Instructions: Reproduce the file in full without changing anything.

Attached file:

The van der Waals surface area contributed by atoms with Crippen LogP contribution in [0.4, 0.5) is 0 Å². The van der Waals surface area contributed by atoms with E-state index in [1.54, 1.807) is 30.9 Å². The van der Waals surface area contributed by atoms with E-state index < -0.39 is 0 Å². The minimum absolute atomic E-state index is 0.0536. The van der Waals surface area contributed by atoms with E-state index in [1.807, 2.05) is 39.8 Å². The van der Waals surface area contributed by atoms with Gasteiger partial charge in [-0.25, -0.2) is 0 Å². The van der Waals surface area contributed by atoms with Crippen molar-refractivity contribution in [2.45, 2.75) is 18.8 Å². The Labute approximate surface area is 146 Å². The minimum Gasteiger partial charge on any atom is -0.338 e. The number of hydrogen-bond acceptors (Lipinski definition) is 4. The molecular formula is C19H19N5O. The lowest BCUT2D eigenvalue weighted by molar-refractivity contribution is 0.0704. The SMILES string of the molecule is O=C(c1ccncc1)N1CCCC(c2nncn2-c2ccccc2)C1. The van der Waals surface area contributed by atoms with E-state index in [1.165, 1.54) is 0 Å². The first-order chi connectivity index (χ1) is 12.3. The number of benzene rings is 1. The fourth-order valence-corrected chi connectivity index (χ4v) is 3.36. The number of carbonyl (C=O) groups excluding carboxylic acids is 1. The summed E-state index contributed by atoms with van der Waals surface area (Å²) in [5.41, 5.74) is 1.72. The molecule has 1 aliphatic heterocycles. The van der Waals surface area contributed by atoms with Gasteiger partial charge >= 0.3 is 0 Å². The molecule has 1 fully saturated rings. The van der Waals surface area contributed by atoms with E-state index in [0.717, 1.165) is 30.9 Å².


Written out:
The van der Waals surface area contributed by atoms with Crippen LogP contribution in [0.4, 0.5) is 0 Å². The van der Waals surface area contributed by atoms with E-state index in [1.54, 1.807) is 30.9 Å². The van der Waals surface area contributed by atoms with E-state index < -0.39 is 0 Å². The minimum absolute atomic E-state index is 0.0536. The van der Waals surface area contributed by atoms with E-state index in [1.807, 2.05) is 39.8 Å². The van der Waals surface area contributed by atoms with Gasteiger partial charge in [-0.25, -0.2) is 0 Å². The van der Waals surface area contributed by atoms with Crippen molar-refractivity contribution in [2.45, 2.75) is 18.8 Å². The Labute approximate surface area is 146 Å². The minimum Gasteiger partial charge on any atom is -0.338 e. The number of hydrogen-bond acceptors (Lipinski definition) is 4. The molecular formula is C19H19N5O. The lowest BCUT2D eigenvalue weighted by molar-refractivity contribution is 0.0704. The SMILES string of the molecule is O=C(c1ccncc1)N1CCCC(c2nncn2-c2ccccc2)C1. The van der Waals surface area contributed by atoms with E-state index in [1.165, 1.54) is 0 Å². The first-order chi connectivity index (χ1) is 12.3. The number of benzene rings is 1. The fourth-order valence-corrected chi connectivity index (χ4v) is 3.36. The number of carbonyl (C=O) groups excluding carboxylic acids is 1. The summed E-state index contributed by atoms with van der Waals surface area (Å²) in [5.41, 5.74) is 1.72. The molecule has 1 aliphatic heterocycles. The van der Waals surface area contributed by atoms with Gasteiger partial charge >= 0.3 is 0 Å². The molecule has 1 fully saturated rings. The van der Waals surface area contributed by atoms with E-state index in [0.717, 1.165) is 30.9 Å².